Hi everyone, I'm a first time mom of a 4-and a half month old. Last week my LO was dignosed with ptosis of the left eye (droopy eyelid). His left eyelid does not open all the way as his right one does. The eyelid is right above the pupil, but covers the upper portion of the upper dark part of the eye... The eye specialist told us that he should have a surgery at 6 months to insert some silicone thing that would help his eyelid open when he moves his eyebrow. This insert mentioned would have to be replaced as the baby grows (in a successful surgery the first replacement would last for about 2 years). Then the LO would have to go to surgeries for the rest of his life Has anyone had to deal with ptosis? What was your recommendation? What did you decide and how old is your LO now? What was the outcome?
The doctor says that if we wait too long the vision on the left eye can worsen (there is a little astigmatism developing already), also other issues might appear, for example with the neck problems as my LO tries to lift his head to see better with his left eye.
I'm so sad, and waiting to get a second opinion. Currently I'm waiting and as per the doctor's recommendation placing an eye patch for 2hrs every day so that the left eye is used more. I wish there was an alternative to surgery so that my LO's vision is not affected and no surgeries for the rest of life....Any feedback with real experience will be greatly appreciated.View Thread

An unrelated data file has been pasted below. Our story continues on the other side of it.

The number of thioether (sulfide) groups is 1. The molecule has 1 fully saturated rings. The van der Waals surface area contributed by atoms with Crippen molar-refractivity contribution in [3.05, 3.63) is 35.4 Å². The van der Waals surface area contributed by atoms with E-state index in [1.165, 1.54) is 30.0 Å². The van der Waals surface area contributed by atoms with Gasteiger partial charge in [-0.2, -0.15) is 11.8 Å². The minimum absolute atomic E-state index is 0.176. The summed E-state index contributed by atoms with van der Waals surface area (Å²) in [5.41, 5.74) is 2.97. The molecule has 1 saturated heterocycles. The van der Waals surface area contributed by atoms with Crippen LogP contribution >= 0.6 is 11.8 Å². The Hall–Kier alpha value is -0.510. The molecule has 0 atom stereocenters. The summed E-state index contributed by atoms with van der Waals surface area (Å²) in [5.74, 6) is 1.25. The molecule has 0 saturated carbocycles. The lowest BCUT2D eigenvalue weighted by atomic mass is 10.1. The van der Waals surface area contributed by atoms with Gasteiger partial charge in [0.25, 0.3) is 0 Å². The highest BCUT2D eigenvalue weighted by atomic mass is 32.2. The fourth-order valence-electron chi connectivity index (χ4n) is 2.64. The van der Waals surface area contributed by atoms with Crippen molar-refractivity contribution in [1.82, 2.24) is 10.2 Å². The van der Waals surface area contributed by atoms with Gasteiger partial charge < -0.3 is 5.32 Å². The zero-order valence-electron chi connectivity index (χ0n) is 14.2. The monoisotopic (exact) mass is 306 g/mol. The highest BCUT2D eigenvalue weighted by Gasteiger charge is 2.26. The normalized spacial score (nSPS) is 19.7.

The opinions expressed in WebMD Communities are solely those of the User, who may or may not have medical or scientific training. These opinions do not represent the opinions of WebMD. Communities are not reviewed by a WebMD physician or any member of the WebMD editorial staff for accuracy, balance, objectivity, or any other reason except for compliance with our Terms and Conditions. Some of these opinions may contain information about treatments or uses of drug products that have not been approved by the U.S. Food and Drug Administration. WebMD does not endorse any specific product, service or treatment.
Do not consider Communities as medical advice. Never delay or disregard seeking professional medical advice from your doctor or other qualified healthcare provider because of something you have read on WebMD. You should always speak with your doctor before you start, stop, or change any prescribed part of your care plan or treatment. WebMD understands that reading individual, real-life experiences can be a helpful resource, but it is never a substitute for professional medical advice, diagnosis, or treatment from a qualified health care provider. If you think you may have a medical emergency, call your doctor or dial 911 immediately.